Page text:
Image showing the starting run location

For a Translating or Inclined follower, type the value. For a Swing follower, the Starting Run can be Computed or Adjusted. If you select Computed, the software calculates the Starting Run for you. If you select Adjusted, type the value.

 

Cam Motion - Left or Right

(Inclined Follower only) Follower Angle - This is the angle between the follower and a line that is perpendicular to the motion of the cam. The value must be +/- 45°.

Image of inclined follower only angle example

(Swing Follower only) Arm Pivot X Offset (A), Arm Pivot Y Offset (B), and Arm Length (C). See the illustration for descriptions of (A), (B), and (C).

image of the swing follower only arm pivot distances example

 

Linear Cams-Motion

On the Motion tab of the Cam dialog box, you specify information about how your follower moves around the cam. Starting Rise and Starting Run are taken from the Setup tab. Total Motion displays the sum of the values in the Run Distance column.

1. To add a motion definition after the other motion definitions click Add.

2. The Motion Creation Details dialog box appears where you can add a new motion definition.

3. Select one of the 14 supported motion types from the Motion Type list.

4. For a linear cam, set the Ending Rise and Run Distance values.

5. Ending Rise is the vertical distance from the base corner of the cam to the center of the follower when the motion definition is complete.

6. Run Distance is the distance the cam moves through this motion definition.

7. Click OK to return to Motion tab of the Cam dialog box.

 

To insert a motion definition before an existing motion definition

1. Select the numbered row of the motion definition where you want to insert the new motion definition, and click Insert.

2. The Motion Creation Details dialog box appears where you can add a new motion definition.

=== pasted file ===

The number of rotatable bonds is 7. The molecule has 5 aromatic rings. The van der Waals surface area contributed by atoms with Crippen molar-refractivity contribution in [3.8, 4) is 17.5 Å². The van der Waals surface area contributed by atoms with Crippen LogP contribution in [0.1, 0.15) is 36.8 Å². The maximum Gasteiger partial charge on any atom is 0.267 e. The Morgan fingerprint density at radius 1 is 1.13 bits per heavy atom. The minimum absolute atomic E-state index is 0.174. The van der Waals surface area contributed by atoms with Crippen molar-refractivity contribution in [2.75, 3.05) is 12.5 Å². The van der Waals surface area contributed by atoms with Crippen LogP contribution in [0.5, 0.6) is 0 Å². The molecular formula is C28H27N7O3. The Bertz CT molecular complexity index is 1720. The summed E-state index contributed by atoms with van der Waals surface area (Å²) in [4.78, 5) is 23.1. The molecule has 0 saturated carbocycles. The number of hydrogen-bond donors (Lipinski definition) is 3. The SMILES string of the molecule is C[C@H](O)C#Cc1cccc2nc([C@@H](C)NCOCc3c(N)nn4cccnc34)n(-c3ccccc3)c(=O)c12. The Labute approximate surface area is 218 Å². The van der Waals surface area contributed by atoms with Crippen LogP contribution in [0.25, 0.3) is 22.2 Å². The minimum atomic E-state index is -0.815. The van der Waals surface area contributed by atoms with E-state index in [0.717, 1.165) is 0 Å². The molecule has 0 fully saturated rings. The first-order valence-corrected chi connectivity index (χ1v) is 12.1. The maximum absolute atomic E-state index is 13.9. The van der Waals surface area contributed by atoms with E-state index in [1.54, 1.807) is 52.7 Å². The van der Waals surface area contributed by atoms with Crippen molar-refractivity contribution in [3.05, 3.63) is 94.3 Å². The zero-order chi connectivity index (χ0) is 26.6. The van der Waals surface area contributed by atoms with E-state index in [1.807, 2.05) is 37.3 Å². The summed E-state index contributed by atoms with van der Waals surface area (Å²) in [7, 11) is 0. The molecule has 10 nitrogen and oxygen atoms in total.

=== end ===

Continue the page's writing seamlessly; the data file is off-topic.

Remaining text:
3. You can also drag the Motion steps around in the list to reorder. To do this, Left click and hold on the grey number boxes on the left side of the list

 

To edit a motion definition

1. Select the numbered row of the motion definition you want to edit, and click Edit.

2. The Motion Creation Details dialog box appears where you can edit the values.

 

To delete one or more motion definitions

Select the numbered row of the motion definition you want to remove, and click Remove or Click Remove All to remove all of the motion definitions.

 

Linear Cams-Creation

Blank Thickness, Blank Width, and Blank Length - These values define the size of the cam block.

Track Type and Depth - Cam tracks can be Blind or Thru. If Blind, the Depth value is the depth of the cam track into the cam surface. The Depth value cannot be greater than the Blank Thickness.

Resolution Type and Depth - Type a value for the maximum Motion Increment per motion definition. Depending on your motion type and resolution you could end up with an extreme number of faces even for a simple motion.

Image of a model showing a track example part

Track Surfaces - Controls how the cam track is created. You can select Upper, Lower, or Both depending on your selection of Track Type.

image showing the track surface option examples for lower, upper, and both

Arcs - When this check box is selected, the cam track is created using a series of tangent arcs. When this check box is cleared, the cam track is created using a series of lines.

Click Create to create a cam in a new SOLIDWORKS part document.

Click Done when you are finished.

 

Favorites